Over 2,50,000 people have already been repatriated or deported over these weeks. This refocuses attention on how the two countries came to this stage in just two years when a majority of Pakistan and Pakistani establishment supported the Afghan Taliban’s takeover of Kabul. Its answer perhaps lies in the history of their relations and the contestation of the border, the Durand Line, that divides the two countries.
As we all know, the Durand Line dates back to the late 19th century when the British Indian government, through its secretary Sir Mortimer Durand, signed an agreement with the Emir of Afghanistan, Abdur Rehman Khan, to mark the frontiers between their territories on November 12, 1893.
This arbitrary line, however, also divided the Pashtun heartland, with many of the clans spread across two political entities. The line never received popular legitimacy and has been contested by successive Afghan regimes and governments.
As Pakistan emerged as a separate country from British India, making the Durand Line its official border with Afghanistan, Afghans contested the legitimacy of this colonial border and declared all agreements with the British Indian government void.
“On July 31, 1947, Afghan Prime Minister Shah Mahmood Khan declared that all agreements regarding the Indo-Afghan border had been concluded with British Indian authorities, and therefore, all of them would be null and void after British India ceased to exist.”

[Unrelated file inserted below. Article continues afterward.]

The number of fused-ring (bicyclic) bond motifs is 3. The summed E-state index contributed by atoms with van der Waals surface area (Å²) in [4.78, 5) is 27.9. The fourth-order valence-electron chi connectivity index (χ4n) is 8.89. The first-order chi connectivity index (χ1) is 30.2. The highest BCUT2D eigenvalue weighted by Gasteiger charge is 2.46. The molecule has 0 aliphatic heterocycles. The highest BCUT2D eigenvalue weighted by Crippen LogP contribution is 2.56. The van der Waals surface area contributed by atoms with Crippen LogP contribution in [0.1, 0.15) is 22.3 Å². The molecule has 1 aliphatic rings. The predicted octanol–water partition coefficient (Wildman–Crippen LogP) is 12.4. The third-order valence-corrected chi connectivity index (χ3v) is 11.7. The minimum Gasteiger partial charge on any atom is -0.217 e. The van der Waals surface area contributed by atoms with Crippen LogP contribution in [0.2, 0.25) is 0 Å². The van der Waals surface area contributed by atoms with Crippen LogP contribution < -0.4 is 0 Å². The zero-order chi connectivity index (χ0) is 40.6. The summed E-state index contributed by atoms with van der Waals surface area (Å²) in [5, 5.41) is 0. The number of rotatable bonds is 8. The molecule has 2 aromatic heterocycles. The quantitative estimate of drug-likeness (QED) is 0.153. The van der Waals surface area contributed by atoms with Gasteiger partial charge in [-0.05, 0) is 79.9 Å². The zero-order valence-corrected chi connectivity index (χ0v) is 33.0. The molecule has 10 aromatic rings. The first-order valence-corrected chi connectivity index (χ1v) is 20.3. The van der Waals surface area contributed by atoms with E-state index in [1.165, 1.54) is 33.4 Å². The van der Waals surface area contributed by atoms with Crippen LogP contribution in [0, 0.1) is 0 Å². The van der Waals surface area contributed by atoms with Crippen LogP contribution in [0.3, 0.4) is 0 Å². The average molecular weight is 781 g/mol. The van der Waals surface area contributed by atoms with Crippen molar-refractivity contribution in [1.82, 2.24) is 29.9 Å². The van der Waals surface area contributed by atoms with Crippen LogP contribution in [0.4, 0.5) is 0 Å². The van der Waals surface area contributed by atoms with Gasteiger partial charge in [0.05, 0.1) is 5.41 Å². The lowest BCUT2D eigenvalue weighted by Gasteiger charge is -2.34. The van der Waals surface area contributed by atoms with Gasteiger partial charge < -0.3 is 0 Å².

Afghanistan patronized the groups seeking the establishment of an independent Pashtunistan (or Pakhtunistan), leaving the relations between the two countries out and cold throughout the 1950s.
The Afghan support for the Pashtunistan movement continued throughout these decades, hampering the development of bilateral relations between Islamabad and Kabul and angering Pakistanis as this jeopardized the very existence of the country.
Pakistan-US-Saudi Nexus In Afghanistan
It is with this understanding that Pakistan exploited the very first opportunity it got to cultivate its interests in Afghanistan, which was presented by the Soviet-Russian occupation of the country.
The Pakistani military, along with its American advisors and Saudi sponsors, used the bogey of jihad to rid Afghanistan of the Communist Russians. This campaign ended in the withdrawal of USSR forces by the late 1980s.
The end of Russian occupation beset the country into chaos, with different warlords eying the war spoils. They, thereby, initiated a long civil war, an anarchic environment capitalized by Pakistanis to create the Taliban in 1996.